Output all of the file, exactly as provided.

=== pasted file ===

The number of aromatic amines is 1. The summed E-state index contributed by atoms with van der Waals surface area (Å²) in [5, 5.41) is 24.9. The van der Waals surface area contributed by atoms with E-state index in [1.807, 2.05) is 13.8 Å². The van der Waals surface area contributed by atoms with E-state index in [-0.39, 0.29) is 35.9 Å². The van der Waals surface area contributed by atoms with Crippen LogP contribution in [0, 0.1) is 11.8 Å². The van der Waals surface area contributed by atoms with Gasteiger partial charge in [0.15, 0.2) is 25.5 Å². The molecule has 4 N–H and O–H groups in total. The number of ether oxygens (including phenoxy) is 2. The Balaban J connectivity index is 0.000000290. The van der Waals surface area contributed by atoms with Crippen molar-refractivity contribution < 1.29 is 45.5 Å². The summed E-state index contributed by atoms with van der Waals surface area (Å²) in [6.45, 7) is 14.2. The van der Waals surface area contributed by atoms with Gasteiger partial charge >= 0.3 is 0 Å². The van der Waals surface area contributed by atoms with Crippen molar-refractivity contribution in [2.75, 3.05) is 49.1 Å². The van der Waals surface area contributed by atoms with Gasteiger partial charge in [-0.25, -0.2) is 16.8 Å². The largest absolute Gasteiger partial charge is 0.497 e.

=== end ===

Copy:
The number of aromatic amines is 1. The summed E-state index contributed by atoms with van der Waals surface area (Å²) in [5, 5.41) is 24.9. The van der Waals surface area contributed by atoms with E-state index in [1.807, 2.05) is 13.8 Å². The van der Waals surface area contributed by atoms with E-state index in [-0.39, 0.29) is 35.9 Å². The van der Waals surface area contributed by atoms with Crippen LogP contribution in [0, 0.1) is 11.8 Å². The van der Waals surface area contributed by atoms with Gasteiger partial charge in [0.15, 0.2) is 25.5 Å². The molecule has 4 N–H and O–H groups in total. The number of ether oxygens (including phenoxy) is 2. The Balaban J connectivity index is 0.000000290. The van der Waals surface area contributed by atoms with Crippen molar-refractivity contribution < 1.29 is 45.5 Å². The summed E-state index contributed by atoms with van der Waals surface area (Å²) in [6.45, 7) is 14.2. The van der Waals surface area contributed by atoms with Gasteiger partial charge >= 0.3 is 0 Å². The van der Waals surface area contributed by atoms with Crippen molar-refractivity contribution in [2.75, 3.05) is 49.1 Å². The van der Waals surface area contributed by atoms with Gasteiger partial charge in [-0.25, -0.2) is 16.8 Å². The largest absolute Gasteiger partial charge is 0.497 e.